(Also, see the Boston Review profile on the Junot Diaz situation regarding sexual assault in the literary community and the denial surrounding it. See the fatphobia that occurred at the Midwest Writers Workshop. See how authors like Angie Thomas (The Hate U Give) have to fight racism from getting into the movie adaptions of their own words. These are the persisting situations authors who are so intrinsically intertwined feel the most removed from.)
Intellect aside, racism can shift to fit any brain mold. Yet, the literary community loves to absolve itself — either feigning ignorance & lack of perspective or confusing awareness for the solution instead of just an excuse for bad behavior.
Comparatively, the world of music is another age old expression of popular culture that falls guilty to conventions of evolutionary socialization.
Shorthand, things change. SZA has lost her voice forever. Brockhampton broke up. Kendrick has a Pulitzer. These are all relevant issues that appeal to our conscious somehow, even if it is involuntary. Why? Because hip hop is now mainstream.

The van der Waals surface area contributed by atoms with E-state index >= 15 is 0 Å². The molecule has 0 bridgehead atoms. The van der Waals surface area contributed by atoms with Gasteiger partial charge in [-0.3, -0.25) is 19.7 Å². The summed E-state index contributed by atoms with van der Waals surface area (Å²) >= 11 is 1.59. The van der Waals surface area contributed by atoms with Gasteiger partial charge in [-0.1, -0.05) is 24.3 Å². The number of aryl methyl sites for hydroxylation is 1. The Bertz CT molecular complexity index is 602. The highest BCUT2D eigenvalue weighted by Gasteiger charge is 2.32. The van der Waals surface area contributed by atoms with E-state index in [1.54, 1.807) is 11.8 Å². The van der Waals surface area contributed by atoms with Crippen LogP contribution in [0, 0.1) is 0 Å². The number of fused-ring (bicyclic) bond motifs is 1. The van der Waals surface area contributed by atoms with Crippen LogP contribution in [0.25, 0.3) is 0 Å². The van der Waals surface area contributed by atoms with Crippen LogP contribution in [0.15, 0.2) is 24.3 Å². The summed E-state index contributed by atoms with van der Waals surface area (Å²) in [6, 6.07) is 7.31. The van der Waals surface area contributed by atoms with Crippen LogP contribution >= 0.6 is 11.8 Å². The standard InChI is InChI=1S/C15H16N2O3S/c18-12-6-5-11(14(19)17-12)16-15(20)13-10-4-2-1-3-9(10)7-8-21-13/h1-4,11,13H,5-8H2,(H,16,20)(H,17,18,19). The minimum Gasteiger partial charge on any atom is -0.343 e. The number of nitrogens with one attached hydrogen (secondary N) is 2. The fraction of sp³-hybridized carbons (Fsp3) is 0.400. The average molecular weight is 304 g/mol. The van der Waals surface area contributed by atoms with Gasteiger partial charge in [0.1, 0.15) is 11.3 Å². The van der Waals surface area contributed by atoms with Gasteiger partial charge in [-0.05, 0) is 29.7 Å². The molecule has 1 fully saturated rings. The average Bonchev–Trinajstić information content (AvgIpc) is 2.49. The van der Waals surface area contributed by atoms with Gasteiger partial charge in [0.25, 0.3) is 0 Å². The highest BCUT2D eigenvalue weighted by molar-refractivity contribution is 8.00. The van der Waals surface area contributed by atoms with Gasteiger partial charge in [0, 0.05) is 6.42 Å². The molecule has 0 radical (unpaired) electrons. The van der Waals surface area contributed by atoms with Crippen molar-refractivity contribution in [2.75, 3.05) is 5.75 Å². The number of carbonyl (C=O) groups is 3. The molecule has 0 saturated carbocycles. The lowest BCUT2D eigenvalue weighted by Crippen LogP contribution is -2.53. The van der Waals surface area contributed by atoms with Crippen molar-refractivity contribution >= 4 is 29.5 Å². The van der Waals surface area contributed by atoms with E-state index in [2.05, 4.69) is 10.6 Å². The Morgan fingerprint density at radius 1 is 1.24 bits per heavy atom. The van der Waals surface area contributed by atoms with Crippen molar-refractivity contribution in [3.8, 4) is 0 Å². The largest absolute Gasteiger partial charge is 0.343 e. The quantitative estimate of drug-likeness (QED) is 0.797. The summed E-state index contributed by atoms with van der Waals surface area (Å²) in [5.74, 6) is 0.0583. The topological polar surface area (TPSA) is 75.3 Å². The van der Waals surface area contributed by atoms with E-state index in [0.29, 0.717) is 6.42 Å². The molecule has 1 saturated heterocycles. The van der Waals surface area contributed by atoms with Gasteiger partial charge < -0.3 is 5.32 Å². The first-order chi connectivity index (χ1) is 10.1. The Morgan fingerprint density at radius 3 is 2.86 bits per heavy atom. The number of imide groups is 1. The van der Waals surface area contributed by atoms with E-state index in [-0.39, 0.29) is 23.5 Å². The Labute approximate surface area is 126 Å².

Things change. The cultural shift that led the entire world down Compton streets and New York beats and the bleeding heart of Chicago made it so when you paint the picture of American society 30 years from now, there is nothing to use but those colors. Hip hop’s dominance remains present in almost every modern day avenue of culture.
As Complex once said in their 2014 article “Rap Game Christopher Columbus” after the rise of Macklemore, Miley Cyrus, and Iggy Azalea , “the gentrification of hip-hop is inevitable, and it’s happening now”. Just because these rappers have faded off the charts, it doesn’t lessen the impact. It is happening now. It will continue. But under vigil. And respectfully.